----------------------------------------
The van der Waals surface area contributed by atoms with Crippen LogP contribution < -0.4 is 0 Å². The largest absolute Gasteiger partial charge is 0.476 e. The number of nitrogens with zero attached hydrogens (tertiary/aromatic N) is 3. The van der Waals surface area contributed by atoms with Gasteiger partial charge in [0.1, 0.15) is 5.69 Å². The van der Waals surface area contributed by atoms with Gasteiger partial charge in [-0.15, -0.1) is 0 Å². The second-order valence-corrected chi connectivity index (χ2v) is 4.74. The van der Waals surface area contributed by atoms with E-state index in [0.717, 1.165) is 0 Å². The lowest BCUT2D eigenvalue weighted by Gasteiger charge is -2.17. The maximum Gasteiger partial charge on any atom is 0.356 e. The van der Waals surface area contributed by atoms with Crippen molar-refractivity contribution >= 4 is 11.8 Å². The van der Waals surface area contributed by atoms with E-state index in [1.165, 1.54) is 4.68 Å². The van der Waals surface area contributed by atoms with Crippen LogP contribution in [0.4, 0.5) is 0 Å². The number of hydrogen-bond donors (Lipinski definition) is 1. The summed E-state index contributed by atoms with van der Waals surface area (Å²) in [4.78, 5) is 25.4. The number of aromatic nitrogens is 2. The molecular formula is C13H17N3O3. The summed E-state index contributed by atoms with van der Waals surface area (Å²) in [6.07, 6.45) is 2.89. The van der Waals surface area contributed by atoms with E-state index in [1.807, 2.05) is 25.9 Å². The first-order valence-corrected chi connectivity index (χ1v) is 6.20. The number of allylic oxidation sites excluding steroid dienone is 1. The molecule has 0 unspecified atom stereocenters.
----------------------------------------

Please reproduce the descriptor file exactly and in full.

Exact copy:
The van der Waals surface area contributed by atoms with Crippen LogP contribution < -0.4 is 0 Å². The largest absolute Gasteiger partial charge is 0.476 e. The number of nitrogens with zero attached hydrogens (tertiary/aromatic N) is 3. The van der Waals surface area contributed by atoms with Gasteiger partial charge in [0.1, 0.15) is 5.69 Å². The van der Waals surface area contributed by atoms with Gasteiger partial charge in [-0.15, -0.1) is 0 Å². The second-order valence-corrected chi connectivity index (χ2v) is 4.74. The van der Waals surface area contributed by atoms with E-state index in [0.717, 1.165) is 0 Å². The lowest BCUT2D eigenvalue weighted by Gasteiger charge is -2.17. The maximum Gasteiger partial charge on any atom is 0.356 e. The van der Waals surface area contributed by atoms with Crippen molar-refractivity contribution >= 4 is 11.8 Å². The van der Waals surface area contributed by atoms with E-state index in [1.165, 1.54) is 4.68 Å². The van der Waals surface area contributed by atoms with Crippen LogP contribution in [0.4, 0.5) is 0 Å². The number of hydrogen-bond donors (Lipinski definition) is 1. The summed E-state index contributed by atoms with van der Waals surface area (Å²) in [4.78, 5) is 25.4. The number of aromatic nitrogens is 2. The molecular formula is C13H17N3O3. The summed E-state index contributed by atoms with van der Waals surface area (Å²) in [6.07, 6.45) is 2.89. The van der Waals surface area contributed by atoms with E-state index in [1.807, 2.05) is 25.9 Å². The first-order valence-corrected chi connectivity index (χ1v) is 6.20. The number of allylic oxidation sites excluding steroid dienone is 1. The molecule has 0 unspecified atom stereocenters.